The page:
Last month, the Federal Aviation Administration approved a controversial expansion of the San Bernardino International Airport, despite an assessment projecting that the development could generate one ton of toxic air pollution daily in a California region already ranked the worst in the nation for ozone pollution. On Wednesday, a coalition of community residents, workers, and environmentalists sued in response.

The petition, filed in the U.S. Court of Appeals for the Ninth Circuit, challenges the FAA’s environmental assessment, which concluded the proposed Eastgate Air Cargo facility will have “no significant impact.” The suit was filed by the environmental law organization Earthjustice and the Law Office of Gideon Kracov. (Earthjustice is representing a community justice group and the Sierra Club, and Kracov is representing the Teamsters Local 1932 union.)

“We think there are significant impacts,” Adrian Martinez, a staff attorney with Earthjustice, told Grist. “It’s a project that’s going to dump a ton of air pollution in one of the smoggiest parts of the country.”

The lawsuit calls for a more vigorous environmental review of the project and asks the court to dismiss the FAA’s December decision on the grounds that the assessment doesn’t align with federal environmental law. The National Environmental Policy Act requires federal agencies to examine the environmental consequences of proposed projects — in this case, determining whether the project meets national ambient air quality standards. Earthjustice asserts that the FAA review relied on older, less stringent ozone standards.

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“[The FAA] really did a shorthanded job of assessing the impact, and we just saw it as so outrageous in the context of a project in one of the most polluted parts of the country,” said Martinez. “It is a real affront to people who are suffering from terrible levels of air pollution throughout the year.”

Earthjustice also contested the greenhouse gas analysis in the review, as well as its assessment of other impacts like noise pollution.

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The proposed air cargo facility will cost an estimated $200 million, generate as many as 26 new cargo flights per day, and create about 3,800 jobs and $5 million in revenue for the airport, according to the Los Angeles Times.

Critics say that California’s Inland Empire, the sprawling region east of Los Angeles that has become one of the nation’s most dense hubs of warehouses and logistics centers, is already overburdened by industrial pollution.

“At the end of the day, we believe that good employment and development could co-exist with having clean air, with having the ability to breathe in your neighborhood. Right now you see a lot of people who can’t do that,” said Anthony Victoria, communications director at the Center for Community Action and Environmental Justice, the local social justice organization that was party to Wednesday’s suit.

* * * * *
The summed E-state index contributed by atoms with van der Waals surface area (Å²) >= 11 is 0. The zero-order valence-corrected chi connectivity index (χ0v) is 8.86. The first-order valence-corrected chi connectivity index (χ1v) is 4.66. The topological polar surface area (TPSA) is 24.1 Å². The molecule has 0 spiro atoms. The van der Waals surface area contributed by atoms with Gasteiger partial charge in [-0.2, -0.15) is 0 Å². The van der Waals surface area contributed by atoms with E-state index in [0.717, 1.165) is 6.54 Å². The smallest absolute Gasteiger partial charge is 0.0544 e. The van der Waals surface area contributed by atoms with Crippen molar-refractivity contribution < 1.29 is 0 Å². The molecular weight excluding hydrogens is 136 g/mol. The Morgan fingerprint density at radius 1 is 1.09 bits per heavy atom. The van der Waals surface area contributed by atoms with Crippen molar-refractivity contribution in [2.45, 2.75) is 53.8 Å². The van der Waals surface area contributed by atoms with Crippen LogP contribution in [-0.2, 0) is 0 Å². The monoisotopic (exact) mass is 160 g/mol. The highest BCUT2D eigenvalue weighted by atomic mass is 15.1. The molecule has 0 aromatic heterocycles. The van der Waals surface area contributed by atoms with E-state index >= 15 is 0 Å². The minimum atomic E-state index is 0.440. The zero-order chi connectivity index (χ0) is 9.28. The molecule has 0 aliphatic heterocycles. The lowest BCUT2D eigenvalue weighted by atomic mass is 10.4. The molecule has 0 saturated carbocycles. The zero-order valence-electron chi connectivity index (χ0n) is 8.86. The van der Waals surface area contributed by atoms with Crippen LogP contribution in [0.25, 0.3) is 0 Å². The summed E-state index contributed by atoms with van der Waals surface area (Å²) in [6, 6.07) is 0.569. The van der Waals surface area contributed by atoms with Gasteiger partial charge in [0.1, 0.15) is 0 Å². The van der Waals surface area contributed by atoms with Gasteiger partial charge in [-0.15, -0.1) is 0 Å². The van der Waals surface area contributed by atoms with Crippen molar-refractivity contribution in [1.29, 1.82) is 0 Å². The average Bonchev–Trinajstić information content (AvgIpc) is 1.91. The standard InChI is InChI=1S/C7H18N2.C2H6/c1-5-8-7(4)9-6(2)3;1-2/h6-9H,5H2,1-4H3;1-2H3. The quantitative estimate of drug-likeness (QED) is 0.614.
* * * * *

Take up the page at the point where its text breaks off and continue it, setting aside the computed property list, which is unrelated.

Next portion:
The proposed air cargo facility has triggered protests against the facility’s developer, Hillwood Enterprises. Earlier this month, about 150 people protested outside of Hillwood’s offices. A December protest also targeted Amazon, which is rumored to be the potential tenant of the proposed terminal. The coalition organizing the protests includes CCAEJ, the Sierra Club, and the Teamsters Local 1932. It has been active since news of the expansion broke in early 2019.

“We continue to set records for smog alerts in San Bernardino. If we passively let business as usual continue in the Inland Empire, this project will cost residents their health for generations to come,” Yassi Kavezade, a Sierra Club organizing representative, said in a statement.

The coalition is calling for Amazon to sign a community benefits agreement that would guarantee well-paying jobs for workers and require zero-emissions electric trucks. Residents hope such measures can mitigate pollution levels that have contributed to high childhood asthma rates in the region.

“Hillwood, a frequent Amazon developer, has taken insufficient measures to lessen the impact of their huge project on the working class and majority-Latino communities that surround the airport,” Mario Vasquez, Teamsters Local 1932’s communications coordinator, said in a statement. “A community benefits agreement that guarantees good jobs and clean air at this new airport terminal is crucial for the livelihoods of future generations in the Inland Empire.”

An FAA spokesperson said the agency does not comment on pending litigation. The San Bernardino International Airport executive director’s office and Hillwood Enterprises did not respond to requests for comment on Wednesday.